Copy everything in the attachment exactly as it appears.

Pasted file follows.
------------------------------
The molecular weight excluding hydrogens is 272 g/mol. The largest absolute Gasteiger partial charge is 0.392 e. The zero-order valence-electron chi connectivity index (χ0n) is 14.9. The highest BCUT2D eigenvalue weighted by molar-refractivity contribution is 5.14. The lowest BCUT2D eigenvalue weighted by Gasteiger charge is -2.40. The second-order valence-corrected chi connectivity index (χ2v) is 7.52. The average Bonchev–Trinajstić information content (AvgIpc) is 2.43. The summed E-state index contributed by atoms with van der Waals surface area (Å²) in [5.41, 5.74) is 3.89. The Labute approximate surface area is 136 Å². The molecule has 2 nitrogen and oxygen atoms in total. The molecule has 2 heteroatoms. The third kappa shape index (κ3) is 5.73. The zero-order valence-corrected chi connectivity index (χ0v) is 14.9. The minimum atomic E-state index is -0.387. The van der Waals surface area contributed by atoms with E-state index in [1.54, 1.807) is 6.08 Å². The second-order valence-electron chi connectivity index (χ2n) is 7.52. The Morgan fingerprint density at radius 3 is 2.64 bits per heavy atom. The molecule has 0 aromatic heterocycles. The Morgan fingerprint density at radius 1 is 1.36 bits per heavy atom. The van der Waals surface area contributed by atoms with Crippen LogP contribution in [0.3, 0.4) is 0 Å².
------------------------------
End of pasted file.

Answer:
The molecular weight excluding hydrogens is 272 g/mol. The largest absolute Gasteiger partial charge is 0.392 e. The zero-order valence-electron chi connectivity index (χ0n) is 14.9. The highest BCUT2D eigenvalue weighted by molar-refractivity contribution is 5.14. The lowest BCUT2D eigenvalue weighted by Gasteiger charge is -2.40. The second-order valence-corrected chi connectivity index (χ2v) is 7.52. The average Bonchev–Trinajstić information content (AvgIpc) is 2.43. The summed E-state index contributed by atoms with van der Waals surface area (Å²) in [5.41, 5.74) is 3.89. The Labute approximate surface area is 136 Å². The molecule has 2 nitrogen and oxygen atoms in total. The molecule has 2 heteroatoms. The third kappa shape index (κ3) is 5.73. The zero-order valence-corrected chi connectivity index (χ0v) is 14.9. The minimum atomic E-state index is -0.387. The van der Waals surface area contributed by atoms with E-state index in [1.54, 1.807) is 6.08 Å². The second-order valence-electron chi connectivity index (χ2n) is 7.52. The Morgan fingerprint density at radius 3 is 2.64 bits per heavy atom. The molecule has 0 aromatic heterocycles. The Morgan fingerprint density at radius 1 is 1.36 bits per heavy atom. The van der Waals surface area contributed by atoms with Crippen LogP contribution in [0.3, 0.4) is 0 Å².